multiply and divide one and twodigit numbers, representing problems using number sentences, diagrams, and arrays, and using a variety of calculation strategies
Multiplicative principles addressed:

Multiplication using efficient strategies

Multiplying using the commutative property

Multiplying using the distributive property
Content descriptions addressed:
Year 2
multiply and divide by onedigit numbers using repeated addition, equal grouping, arrays, and partitioning to support a variety of calculation strategies
Year 3
multiply and divide one and twodigit numbers, representing problems using number sentences, diagrams, and arrays, and using a variety of calculation strategies
*NOTE: This activity can be differentiated to include similar Number and Algebra content descriptors from
F  6.
Multiplicative principles addressed:

Multiplication using arrays

Multiplying using the commutative property
Content descriptions addressed:
Year 2
multiply and divide by onedigit numbers using repeated addition, equal grouping, arrays, and partitioning to support a variety of calculation strategies
Year 3
multiply and divide one and twodigit numbers, representing problems using number sentences, diagrams, and arrays, and using a variety of calculation strategies
Year 4
recall and demonstrate proficiency with multiplication facts up to 10 x 10 and related division facts; extend and apply facts to develop efficient mental strategies for computation with larger numbers without a calculator
*NOTE: This activity can be differentiated to include similar Number and Algebra content descriptors from
F  6.
Multiplicative principles addressed:

Multiplication facts

Factors
Content descriptions addressed:
Year 2
multiply and divide by onedigit numbers using repeated addition, equal grouping, arrays, and partitioning to support a variety of calculation strategies
Year 3
multiply and divide one and twodigit numbers, representing problems using number sentences, diagrams, and arrays, and using a variety of calculation strategies
Year 4
recall and demonstrate proficiency with multiplication facts up to 10 x 10 and related division facts; extend and apply facts to develop efficient mental strategies for computation with larger numbers without a calculator
Year 5
create and use algorithms involving a sequence of steps and decisions and digital tools to experiment with factors, multiples, and divisibility; identify, interpret, and describe emerging patterns
*NOTE: This activity can be differentiated to include similar Number and Algebra content descriptors from
F  6.
Multiplicative principles addressed:

Multiplication Facts

Multiplying using the distributive strategy

Factors

Order of operations
Content descriptions addressed:
Year 2
multiply and divide by onedigit numbers using repeated addition, equal grouping, arrays, and partitioning to support a variety of calculation strategies
Year 3
multiply and divide one and twodigit numbers, representing problems using number sentences, diagrams, and arrays, and using a variety of calculation strategies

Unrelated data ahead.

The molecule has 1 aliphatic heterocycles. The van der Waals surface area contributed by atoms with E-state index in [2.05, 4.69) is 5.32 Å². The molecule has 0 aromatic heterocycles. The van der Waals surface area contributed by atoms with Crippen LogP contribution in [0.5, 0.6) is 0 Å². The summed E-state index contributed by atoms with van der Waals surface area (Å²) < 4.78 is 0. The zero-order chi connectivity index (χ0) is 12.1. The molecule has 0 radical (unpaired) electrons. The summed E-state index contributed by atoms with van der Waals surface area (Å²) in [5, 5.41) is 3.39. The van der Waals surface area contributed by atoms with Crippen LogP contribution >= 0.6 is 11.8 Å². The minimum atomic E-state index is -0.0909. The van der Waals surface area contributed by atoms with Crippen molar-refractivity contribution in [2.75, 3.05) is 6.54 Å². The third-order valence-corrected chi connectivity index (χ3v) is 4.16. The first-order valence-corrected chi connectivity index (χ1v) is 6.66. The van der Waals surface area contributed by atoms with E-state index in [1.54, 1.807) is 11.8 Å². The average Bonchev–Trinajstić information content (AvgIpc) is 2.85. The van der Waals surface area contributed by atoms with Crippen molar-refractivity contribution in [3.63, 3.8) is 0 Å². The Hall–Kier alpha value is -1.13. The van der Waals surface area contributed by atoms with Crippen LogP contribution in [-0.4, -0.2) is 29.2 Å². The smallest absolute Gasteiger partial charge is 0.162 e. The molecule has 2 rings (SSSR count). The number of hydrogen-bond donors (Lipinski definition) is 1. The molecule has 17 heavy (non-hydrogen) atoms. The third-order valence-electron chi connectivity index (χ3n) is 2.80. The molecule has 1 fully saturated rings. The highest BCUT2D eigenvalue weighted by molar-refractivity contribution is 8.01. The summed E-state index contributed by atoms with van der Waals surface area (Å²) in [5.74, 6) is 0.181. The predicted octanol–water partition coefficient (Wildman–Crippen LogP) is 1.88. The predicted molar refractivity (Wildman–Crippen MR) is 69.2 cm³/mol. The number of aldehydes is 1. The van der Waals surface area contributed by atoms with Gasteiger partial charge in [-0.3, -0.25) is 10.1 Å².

Year 4
recall and demonstrate proficiency with multiplication facts up to 10 x 10 and related division facts; extend and apply facts to develop efficient mental strategies for computation with larger numbers without a calculator
Year 5
express natural numbers as products of their factors, recognise multiples and determine if one number is divisible by another
Year 6
find unknown values in numerical equations involving brackets and combinations of arithmetic operations, using the properties of numbers and operations
Multiplicative principles addressed:

Recalling multiplication facts to 10 x 10
Content descriptions addressed:
Year 4
recall and demonstrate proficiency with multiplication facts up to 10 x 10 and related division facts; extend and apply facts to develop efficient mental strategies for computation with larger numbers without a calculator
*NOTE: This activity can be differentiated to include similar Number and Algebra content descriptors from
F  6.
Multiplicative principles addressed:

Multiplication Facts

Multiplying using the distributive strategy

Factors

Order of operations
Content descriptions addressed:
Year 3
multiply and divide one and twodigit numbers, representing problems using number sentences, diagrams, and arrays, and using a variety of calculation strategies
Year 4
recall and demonstrate proficiency with multiplication facts up to 10 x 10 and related division facts; extend and apply facts to develop efficient mental strategies for computation with larger numbers without a calculator
Year 5
create and use algorithms involving a sequence of steps and decisions and digital tools to experiment with factors, multiples and divisibility; identify, interpret and describe emerging patterns
Year 6
find unknown values in numerical equations involving brackets and combinations of arithmetic operations, using the properties of numbers and operations